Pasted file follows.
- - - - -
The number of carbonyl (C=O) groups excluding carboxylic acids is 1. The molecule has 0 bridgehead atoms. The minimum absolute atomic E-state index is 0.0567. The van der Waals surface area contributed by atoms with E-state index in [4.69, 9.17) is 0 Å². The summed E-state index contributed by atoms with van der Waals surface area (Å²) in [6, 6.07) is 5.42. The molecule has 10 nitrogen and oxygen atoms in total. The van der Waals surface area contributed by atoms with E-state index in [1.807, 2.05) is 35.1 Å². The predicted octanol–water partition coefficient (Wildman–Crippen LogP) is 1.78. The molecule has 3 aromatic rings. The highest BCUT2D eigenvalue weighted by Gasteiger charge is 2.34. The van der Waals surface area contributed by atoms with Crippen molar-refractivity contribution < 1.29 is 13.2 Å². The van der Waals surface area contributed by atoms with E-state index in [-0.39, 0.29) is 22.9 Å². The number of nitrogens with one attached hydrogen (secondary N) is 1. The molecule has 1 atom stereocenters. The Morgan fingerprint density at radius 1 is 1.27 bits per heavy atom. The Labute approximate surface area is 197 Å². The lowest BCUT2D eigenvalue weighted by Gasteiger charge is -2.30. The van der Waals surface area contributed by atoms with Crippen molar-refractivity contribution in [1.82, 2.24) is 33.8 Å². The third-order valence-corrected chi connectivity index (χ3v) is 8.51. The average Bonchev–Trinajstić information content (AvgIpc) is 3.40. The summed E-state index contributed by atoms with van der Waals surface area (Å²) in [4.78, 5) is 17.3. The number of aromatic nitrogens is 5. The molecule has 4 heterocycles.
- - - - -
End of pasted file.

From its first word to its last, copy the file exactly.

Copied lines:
The number of carbonyl (C=O) groups excluding carboxylic acids is 1. The molecule has 0 bridgehead atoms. The minimum absolute atomic E-state index is 0.0567. The van der Waals surface area contributed by atoms with E-state index in [4.69, 9.17) is 0 Å². The summed E-state index contributed by atoms with van der Waals surface area (Å²) in [6, 6.07) is 5.42. The molecule has 10 nitrogen and oxygen atoms in total. The van der Waals surface area contributed by atoms with E-state index in [1.807, 2.05) is 35.1 Å². The predicted octanol–water partition coefficient (Wildman–Crippen LogP) is 1.78. The molecule has 3 aromatic rings. The highest BCUT2D eigenvalue weighted by Gasteiger charge is 2.34. The van der Waals surface area contributed by atoms with Crippen molar-refractivity contribution < 1.29 is 13.2 Å². The van der Waals surface area contributed by atoms with E-state index in [-0.39, 0.29) is 22.9 Å². The number of nitrogens with one attached hydrogen (secondary N) is 1. The molecule has 1 atom stereocenters. The Morgan fingerprint density at radius 1 is 1.27 bits per heavy atom. The Labute approximate surface area is 197 Å². The lowest BCUT2D eigenvalue weighted by Gasteiger charge is -2.30. The van der Waals surface area contributed by atoms with Crippen molar-refractivity contribution in [1.82, 2.24) is 33.8 Å². The third-order valence-corrected chi connectivity index (χ3v) is 8.51. The average Bonchev–Trinajstić information content (AvgIpc) is 3.40. The summed E-state index contributed by atoms with van der Waals surface area (Å²) in [4.78, 5) is 17.3. The number of aromatic nitrogens is 5. The molecule has 4 heterocycles.